—Kate Quinn, New York Times bestselling author of Mistress of Rome

“Girl on the Golden Coin is a fantastic novel. I couldn’t put it down. The plot is fast-paced and compelling, with intriguing characters, lush settings and captivating narrative voice. Jefferson’s debut paints an intriguing portrait of Frances Stuart, a novel worthy of the determined, golden spirit of the woman whose face became the model for Britannia herself.”
—Susan Spann, author of Claws of the Cat

“Girl on the Golden Coin is a sexy, exciting tale featuring vivid characters, rich historical detail, scintillating court intrigue, and a complexly rendered heroine in Frances Stuart, Maid of Honor to the Queen of England, who will capture the reader’s heart — as will the man she loves, that rascal King Charles II.”
— Sherry Jones, author, FOUR SISTERS, ALL QUEENS


Barnes & Noble


Dorothy Parker, Hating to Write, and Arabella’s 100 Challenge


When you are a bright yet less than drop-dead-gorgeous girl growing up in the South, you have to develop the talents you do have. I was good with words, and my father’s family was blessed with a multitude of natural-born comedians and storytellers, so I worked with what the Good Lord gave me and became a specialist in snarky humor.

But one must give credit where credit is due. Back in the dim dark ages when I was in high school and dinosaurs roamed the earth, I ran across a poem by the Undisputed Queen of Snark, Ms. Dorothy Parker herself. You know the one, because all tragically misunderstood and literary-minded teenage girls know it: Resume. And I quote:

Razors pain you;
Rivers are damp;
Acids stain you;
And drugs cause cramp.
Guns aren’t lawful;
Nooses give;
Gas smells awful;
You might as well live.*

Whenever my heart got broken (a fairly frequent event), I would slope around the house, sighing like Ophelia on Valium, lamenting the fact that even suicide was too much trouble. Then I’d eat some potato chips and feel better.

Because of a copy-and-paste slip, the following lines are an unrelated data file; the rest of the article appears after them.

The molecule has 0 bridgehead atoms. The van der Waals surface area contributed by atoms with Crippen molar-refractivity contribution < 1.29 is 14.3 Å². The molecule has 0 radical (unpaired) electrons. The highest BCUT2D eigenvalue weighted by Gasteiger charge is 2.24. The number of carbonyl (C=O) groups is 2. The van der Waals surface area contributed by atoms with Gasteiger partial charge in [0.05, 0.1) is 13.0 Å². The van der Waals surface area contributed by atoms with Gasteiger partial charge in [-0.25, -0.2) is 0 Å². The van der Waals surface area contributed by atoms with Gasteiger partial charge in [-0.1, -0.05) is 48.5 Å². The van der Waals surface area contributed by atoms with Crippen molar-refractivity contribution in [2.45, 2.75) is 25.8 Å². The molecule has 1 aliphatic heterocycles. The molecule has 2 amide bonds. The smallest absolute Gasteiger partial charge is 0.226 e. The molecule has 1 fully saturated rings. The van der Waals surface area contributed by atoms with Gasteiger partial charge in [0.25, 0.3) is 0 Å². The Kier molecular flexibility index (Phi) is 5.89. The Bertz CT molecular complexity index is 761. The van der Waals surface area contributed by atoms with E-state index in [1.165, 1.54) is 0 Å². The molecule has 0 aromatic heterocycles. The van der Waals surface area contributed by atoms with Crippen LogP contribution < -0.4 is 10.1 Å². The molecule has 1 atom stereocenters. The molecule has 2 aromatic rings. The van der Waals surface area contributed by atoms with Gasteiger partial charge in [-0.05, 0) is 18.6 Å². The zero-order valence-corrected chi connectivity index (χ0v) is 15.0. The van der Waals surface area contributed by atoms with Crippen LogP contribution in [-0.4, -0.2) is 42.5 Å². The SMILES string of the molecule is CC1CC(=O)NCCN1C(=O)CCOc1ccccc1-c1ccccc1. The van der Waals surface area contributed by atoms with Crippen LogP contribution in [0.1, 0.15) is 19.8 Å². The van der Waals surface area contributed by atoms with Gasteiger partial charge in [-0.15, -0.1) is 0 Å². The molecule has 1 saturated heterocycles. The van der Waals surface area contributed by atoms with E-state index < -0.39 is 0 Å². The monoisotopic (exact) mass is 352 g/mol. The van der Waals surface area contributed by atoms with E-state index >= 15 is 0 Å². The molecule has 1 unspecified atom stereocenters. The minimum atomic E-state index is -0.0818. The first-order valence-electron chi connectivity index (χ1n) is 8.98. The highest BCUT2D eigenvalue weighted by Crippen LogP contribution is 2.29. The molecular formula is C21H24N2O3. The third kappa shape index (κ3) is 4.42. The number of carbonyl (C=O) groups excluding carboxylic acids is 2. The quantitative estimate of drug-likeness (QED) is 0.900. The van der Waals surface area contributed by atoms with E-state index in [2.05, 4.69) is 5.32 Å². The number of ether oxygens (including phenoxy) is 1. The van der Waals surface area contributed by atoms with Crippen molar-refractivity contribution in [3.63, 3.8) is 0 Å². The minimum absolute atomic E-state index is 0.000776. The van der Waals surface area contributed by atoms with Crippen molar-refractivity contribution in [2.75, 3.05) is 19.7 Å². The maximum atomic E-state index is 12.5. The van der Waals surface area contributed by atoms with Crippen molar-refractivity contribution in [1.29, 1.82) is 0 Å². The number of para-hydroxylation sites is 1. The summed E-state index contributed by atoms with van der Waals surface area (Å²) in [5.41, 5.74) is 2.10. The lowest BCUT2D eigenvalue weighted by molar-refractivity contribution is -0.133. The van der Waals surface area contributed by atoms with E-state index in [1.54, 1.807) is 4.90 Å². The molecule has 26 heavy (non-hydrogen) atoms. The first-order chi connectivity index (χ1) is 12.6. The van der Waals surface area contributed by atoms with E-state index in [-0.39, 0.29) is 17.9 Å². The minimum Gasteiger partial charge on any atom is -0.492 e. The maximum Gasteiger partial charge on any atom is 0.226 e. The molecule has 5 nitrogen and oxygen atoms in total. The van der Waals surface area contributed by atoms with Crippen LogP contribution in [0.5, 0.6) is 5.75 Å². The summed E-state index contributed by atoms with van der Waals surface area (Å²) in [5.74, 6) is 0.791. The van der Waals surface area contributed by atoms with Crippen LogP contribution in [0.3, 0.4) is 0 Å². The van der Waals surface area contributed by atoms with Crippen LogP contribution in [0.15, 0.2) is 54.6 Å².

Then, not long after discovering Resume, I ran across a copy of The Portable Dorothy Parker at DuBey’s Bookstore — that’s it pictured above. I can still remember the day I bought it; it was a life-changer. Not only snarky poems and epigrams for fashionably-depressed teenagers, but really beautiful, lyrical writing about women’s lives. I read that paperback Portable til the cover was all ragged and fuzzy around the edges. I still have my original copy, and every year or so I take it down and reread it from cover to cover. If you have never read Dorothy, do not delay — go get a copy now, and read it immediately. You will thank me for this. (To make it easy, here’s a link to buy it. Alas, I can’t find it in e-format, but it’s a keeper, so buy the hardcopy. Go to

And after getting my babies through their childhood and establishing myself in a dayjob career, I finally got to do what I had always wanted — I became a real writer, just like Dorothy. Her stories and essays about the writing life took on a new meaning for me, and I fell in love with her all over again.

But there is one major point about writing that dearest Dorothy and I agree on. To quote her again, “I hate writing. I love having written.” I love making up my stories. I love playing with words, making them jump through hoops and do their little tricks. I love thinking up fresh hells to visit upon my characters on their way to a happy ever after. But sometimes, when it is actually time to sit my butt down in the chair and put my hands on the keyboard, I feel that old teenage depression again. Dear God in Heaven, I dread it sometimes!